The seminar notes were eventually published in twelve volumes, all except one in the Springer Lecture Notes in Mathematics series. The material has a reputation of being hard to read for a number of reasons. The style is very abstract and makes heavy use of category theory. Moreover, an attempt was made to achieve maximally general statements, while assuming that the reader is aware of the motivations and concrete examples. These were published as the seminar proceeded, beginning in the early 60's and continuing through most of the decade.
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There must nowadays be less time-consuming ways to absorb the "required knowledge" needed to do "serious" non-arithmetic algebraic geometry. I would like to hear what professional algebraic geometers would recommend their students in this matter. At the time I write this, there are a number of wise words already written here, so I'll add just incremental thoughts.
Much of what I might say was already said by Matt Emerton. It is easy to be mesmerized. Their writing is roughly synonymous with the founding of modern algebraic geometry as a field.
But I think their presence has driven people away from algebraic geometry, because they give a misleading impression of the flavor of the subject. And even writing "flavor" in the singular is silly: there are now many vastly different cuisines.
But this is less true than a generation ago. Here are some well-known negative consequences. Relatively few successful practicing researchers hold these views, but I have heard them expressed more than once by younger people. There is a common feeling that there is an overwhelming amount one has to know just to understand the literature.
To be clear: one has to know a lot, and there is even something that can be reasonably called a "canon" that will apply to many people. But I think the fundamentals of the field are more broad and shallow than narrow and deep. It is also true that much of the literature is not written in a reader-friendly way.
Those who can quote chapter and verse of EGA are the best suited to doing algebraic geometry. To be clear: some of the best can do this. But this isn't a cause of them being able to do the kind of work they do; it is an effect.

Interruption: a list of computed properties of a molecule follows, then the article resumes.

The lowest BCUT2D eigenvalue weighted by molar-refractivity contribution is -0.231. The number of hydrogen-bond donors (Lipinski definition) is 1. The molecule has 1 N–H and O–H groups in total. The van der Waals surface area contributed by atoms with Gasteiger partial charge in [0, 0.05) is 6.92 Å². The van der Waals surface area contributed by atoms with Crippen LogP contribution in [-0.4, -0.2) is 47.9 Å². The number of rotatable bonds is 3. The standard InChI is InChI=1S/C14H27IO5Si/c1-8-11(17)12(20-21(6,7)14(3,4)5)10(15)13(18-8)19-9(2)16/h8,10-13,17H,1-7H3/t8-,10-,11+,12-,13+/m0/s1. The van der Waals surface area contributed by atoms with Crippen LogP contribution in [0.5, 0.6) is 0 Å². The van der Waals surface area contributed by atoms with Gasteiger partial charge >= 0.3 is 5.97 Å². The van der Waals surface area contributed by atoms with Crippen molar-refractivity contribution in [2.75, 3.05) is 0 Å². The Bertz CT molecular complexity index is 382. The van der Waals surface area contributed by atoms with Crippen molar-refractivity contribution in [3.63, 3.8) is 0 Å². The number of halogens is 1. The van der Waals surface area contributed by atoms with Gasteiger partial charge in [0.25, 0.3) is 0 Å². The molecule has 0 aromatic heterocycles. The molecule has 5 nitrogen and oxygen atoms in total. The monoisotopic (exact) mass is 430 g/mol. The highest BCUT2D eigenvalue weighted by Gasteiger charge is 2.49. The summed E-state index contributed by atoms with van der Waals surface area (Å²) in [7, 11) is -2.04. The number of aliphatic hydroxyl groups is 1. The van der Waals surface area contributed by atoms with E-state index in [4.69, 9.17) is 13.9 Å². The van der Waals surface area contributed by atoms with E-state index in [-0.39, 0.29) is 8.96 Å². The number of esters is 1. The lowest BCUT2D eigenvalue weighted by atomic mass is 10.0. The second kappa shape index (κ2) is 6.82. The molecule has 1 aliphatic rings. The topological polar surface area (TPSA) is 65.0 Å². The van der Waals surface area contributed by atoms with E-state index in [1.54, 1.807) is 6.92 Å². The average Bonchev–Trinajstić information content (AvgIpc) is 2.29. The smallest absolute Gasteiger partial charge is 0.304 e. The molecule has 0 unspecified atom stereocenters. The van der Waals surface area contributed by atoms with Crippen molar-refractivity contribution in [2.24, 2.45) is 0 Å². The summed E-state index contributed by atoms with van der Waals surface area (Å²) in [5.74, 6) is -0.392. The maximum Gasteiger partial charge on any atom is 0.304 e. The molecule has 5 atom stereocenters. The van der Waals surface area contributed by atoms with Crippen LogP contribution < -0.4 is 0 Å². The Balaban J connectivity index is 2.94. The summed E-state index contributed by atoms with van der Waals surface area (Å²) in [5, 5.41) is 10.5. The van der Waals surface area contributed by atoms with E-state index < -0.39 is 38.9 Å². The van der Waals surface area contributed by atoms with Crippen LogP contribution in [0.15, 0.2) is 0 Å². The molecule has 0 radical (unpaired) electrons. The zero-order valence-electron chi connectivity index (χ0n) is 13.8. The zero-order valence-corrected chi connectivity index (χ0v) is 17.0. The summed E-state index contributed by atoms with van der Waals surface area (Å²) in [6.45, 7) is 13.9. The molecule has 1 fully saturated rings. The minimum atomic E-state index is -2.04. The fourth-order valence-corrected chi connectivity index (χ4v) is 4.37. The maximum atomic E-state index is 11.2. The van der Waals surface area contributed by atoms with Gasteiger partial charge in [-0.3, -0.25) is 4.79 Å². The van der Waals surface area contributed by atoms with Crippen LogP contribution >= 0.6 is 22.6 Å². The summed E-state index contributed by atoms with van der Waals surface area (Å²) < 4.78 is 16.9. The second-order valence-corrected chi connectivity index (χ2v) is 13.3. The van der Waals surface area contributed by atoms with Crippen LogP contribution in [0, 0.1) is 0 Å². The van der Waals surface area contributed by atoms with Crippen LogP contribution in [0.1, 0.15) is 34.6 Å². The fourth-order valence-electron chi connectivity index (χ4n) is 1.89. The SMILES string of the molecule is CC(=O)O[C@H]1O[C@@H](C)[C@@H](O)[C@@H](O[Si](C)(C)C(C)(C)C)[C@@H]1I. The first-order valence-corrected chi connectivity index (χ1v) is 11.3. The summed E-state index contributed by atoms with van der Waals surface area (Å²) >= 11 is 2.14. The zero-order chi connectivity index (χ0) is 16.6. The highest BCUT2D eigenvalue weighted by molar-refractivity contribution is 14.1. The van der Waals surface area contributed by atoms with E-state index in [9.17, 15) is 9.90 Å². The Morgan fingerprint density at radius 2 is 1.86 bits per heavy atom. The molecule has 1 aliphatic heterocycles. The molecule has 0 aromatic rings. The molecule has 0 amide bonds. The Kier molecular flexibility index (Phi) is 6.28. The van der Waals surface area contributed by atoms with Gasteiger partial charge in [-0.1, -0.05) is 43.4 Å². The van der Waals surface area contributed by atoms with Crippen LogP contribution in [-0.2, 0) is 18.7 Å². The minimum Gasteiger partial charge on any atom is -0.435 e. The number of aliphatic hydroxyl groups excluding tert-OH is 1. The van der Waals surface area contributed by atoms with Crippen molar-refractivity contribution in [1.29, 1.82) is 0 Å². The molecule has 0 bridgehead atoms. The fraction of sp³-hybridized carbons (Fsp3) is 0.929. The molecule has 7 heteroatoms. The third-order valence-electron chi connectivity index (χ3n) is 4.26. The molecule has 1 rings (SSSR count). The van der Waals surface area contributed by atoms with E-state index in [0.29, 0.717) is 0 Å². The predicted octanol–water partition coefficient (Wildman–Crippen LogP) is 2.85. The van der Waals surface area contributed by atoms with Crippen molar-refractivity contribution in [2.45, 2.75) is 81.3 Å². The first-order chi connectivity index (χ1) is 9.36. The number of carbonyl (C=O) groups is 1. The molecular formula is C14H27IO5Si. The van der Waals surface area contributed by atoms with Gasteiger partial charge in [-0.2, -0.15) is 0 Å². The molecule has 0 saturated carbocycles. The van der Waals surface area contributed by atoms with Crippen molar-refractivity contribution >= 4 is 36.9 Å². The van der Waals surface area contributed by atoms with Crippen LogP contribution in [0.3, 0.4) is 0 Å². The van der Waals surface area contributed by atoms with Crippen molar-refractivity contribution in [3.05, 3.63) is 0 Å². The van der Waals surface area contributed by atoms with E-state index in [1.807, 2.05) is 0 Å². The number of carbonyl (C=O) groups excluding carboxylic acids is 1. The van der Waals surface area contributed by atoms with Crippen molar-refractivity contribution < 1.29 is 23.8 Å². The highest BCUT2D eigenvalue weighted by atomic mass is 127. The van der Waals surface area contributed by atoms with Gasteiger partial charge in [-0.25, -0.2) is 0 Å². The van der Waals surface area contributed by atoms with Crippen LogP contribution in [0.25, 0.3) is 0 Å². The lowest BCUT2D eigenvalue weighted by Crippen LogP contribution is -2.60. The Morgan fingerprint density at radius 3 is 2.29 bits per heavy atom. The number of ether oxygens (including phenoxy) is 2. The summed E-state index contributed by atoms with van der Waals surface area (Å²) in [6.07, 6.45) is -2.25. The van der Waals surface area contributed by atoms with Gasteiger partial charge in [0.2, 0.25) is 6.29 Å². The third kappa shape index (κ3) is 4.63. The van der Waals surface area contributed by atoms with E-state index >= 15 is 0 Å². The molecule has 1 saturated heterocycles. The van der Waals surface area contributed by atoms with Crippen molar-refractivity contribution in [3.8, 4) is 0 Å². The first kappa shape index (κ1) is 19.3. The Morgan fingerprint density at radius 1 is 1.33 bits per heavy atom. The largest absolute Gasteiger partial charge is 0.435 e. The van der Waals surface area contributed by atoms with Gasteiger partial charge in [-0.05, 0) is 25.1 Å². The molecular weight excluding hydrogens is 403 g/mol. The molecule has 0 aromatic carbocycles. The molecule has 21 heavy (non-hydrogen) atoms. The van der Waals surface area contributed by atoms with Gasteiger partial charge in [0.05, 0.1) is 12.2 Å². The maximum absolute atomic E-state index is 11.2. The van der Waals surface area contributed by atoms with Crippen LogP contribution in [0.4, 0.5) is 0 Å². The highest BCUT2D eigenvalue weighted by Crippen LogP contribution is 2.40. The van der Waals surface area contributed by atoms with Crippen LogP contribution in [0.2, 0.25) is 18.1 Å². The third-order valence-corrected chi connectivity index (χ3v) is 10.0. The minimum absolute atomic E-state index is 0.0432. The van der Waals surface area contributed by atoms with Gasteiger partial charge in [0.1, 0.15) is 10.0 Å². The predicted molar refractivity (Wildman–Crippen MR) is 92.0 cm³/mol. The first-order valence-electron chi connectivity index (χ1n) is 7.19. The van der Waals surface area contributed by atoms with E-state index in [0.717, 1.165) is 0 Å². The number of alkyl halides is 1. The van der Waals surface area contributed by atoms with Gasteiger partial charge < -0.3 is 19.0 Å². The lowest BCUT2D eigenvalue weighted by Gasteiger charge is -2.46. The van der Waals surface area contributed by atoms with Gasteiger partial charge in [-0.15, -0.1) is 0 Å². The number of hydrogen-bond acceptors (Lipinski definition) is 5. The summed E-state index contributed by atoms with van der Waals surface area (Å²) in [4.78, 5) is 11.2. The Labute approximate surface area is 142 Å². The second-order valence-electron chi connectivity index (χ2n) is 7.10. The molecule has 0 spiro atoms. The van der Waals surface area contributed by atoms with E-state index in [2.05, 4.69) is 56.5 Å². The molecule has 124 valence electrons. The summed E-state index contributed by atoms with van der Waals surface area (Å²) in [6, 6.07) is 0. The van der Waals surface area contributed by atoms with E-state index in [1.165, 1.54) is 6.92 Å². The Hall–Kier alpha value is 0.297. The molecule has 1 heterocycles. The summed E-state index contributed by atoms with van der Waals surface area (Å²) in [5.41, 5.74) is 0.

It depends on what you are working on. Your goal is to eventually prove theorems. You want to be able to do exercises, then answer questions, then ask questions, then do something new. You may think that you need to know everything in order to move forward, but this is not true. Learn what you need, do some reading for fun, and do no more. The rules were being written, and these were never intended to be final drafts; witness the constant revisions to EGA, as the authors keep going back to improve what came before.
These ideas have been digested ever since. How will you know the difference? A very small minority can and should and will read them as students. But you have to be thinking about certain kind of problems, and your mind must work in a certain way. A small part of EGA I've read in detail.
I had a great time in a "seminar of pain" with a number of other people who were also already reasonably happy with Hartshorne and more. Reading the first two books of EGA with some guidance from Brian Conrad on what to skip was quite an experience I had assumed that it would be like Hartshorne, only more so, with huge heavy machinery constantly being dropped on my head.
Instead, each statement was small and trivial, yet they inexorably added up to something incredibly powerful. Grothendieck's metaphor of opening a walnut by soaking it in water is remarkably apt.
But other than that, I've read sections here and there. I'm very very happy with what I've read I agree with Jonathan on this , and I'm also happy knowing I can read more when I need to, without feeling any need to read any more right now I have better ways to spend my time.
When I need to know where something is, I just ask someone. And as for my students: I'd say a third of my students have a good facility with EGA and possibly parts of SGA, and the rest wouldn't have looked at them; it depends on what they think about.
I'm surprised, reading the various answers and comments to this question, how much support there is for the idea of reading EGA. It is evidently a mathematical masterpiece of a certain kind, but I would never recommend it to a student to study.
In response to a similar question asked on Terry Tao's blog, I posted the following advice :. As to how much time to spend on EGA and SGA, this is something that you ultimately have to decide for yourself, hopefully with the guidance of your thesis adviser.
But one thing to remember is that many very clever people have pored over the details of EGA and SGA for many years now, and it so it is going to be hard for anyone to find interesting new results that can be obtained just by applying the ideas from these sources alone as important as those ideas are.
Even if you want to make progress in a very general, abstract setting, you will need ideas to come from somewhere, motivated perhaps by some new phenomenon you observe in geometry, or number theory, or arithmetic, or …. By themselves, they are not likely for most people to provide the inspiration for new results. On the other hand, when you are trying to prove your theorems, you might well find techincal tools in them which are very helpful, so it is useful to have some sense of what is in them and what sort of tools they provide.